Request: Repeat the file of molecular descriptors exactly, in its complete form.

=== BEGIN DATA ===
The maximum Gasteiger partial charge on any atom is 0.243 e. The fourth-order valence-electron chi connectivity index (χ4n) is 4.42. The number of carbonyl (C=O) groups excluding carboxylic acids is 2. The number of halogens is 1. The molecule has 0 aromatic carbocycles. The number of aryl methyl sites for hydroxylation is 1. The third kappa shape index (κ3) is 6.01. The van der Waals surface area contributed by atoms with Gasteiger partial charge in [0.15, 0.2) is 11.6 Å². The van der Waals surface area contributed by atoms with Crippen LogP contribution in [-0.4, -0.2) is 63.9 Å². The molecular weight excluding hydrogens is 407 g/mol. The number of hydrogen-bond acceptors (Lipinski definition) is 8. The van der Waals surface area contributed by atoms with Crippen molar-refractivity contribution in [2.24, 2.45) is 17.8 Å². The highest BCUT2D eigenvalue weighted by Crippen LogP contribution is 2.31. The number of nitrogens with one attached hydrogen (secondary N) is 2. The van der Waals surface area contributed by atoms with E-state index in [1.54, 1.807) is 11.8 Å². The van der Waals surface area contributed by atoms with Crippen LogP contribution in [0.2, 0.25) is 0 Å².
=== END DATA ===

The maximum Gasteiger partial charge on any atom is 0.243 e. The fourth-order valence-electron chi connectivity index (χ4n) is 4.42. The number of carbonyl (C=O) groups excluding carboxylic acids is 2. The number of halogens is 1. The molecule has 0 aromatic carbocycles. The number of aryl methyl sites for hydroxylation is 1. The third kappa shape index (κ3) is 6.01. The van der Waals surface area contributed by atoms with Gasteiger partial charge in [0.15, 0.2) is 11.6 Å². The van der Waals surface area contributed by atoms with Crippen LogP contribution in [-0.4, -0.2) is 63.9 Å². The molecular weight excluding hydrogens is 407 g/mol. The number of hydrogen-bond acceptors (Lipinski definition) is 8. The van der Waals surface area contributed by atoms with Crippen molar-refractivity contribution in [2.24, 2.45) is 17.8 Å². The highest BCUT2D eigenvalue weighted by Crippen LogP contribution is 2.31. The number of nitrogens with one attached hydrogen (secondary N) is 2. The van der Waals surface area contributed by atoms with E-state index in [1.54, 1.807) is 11.8 Å². The van der Waals surface area contributed by atoms with Crippen LogP contribution in [0.2, 0.25) is 0 Å².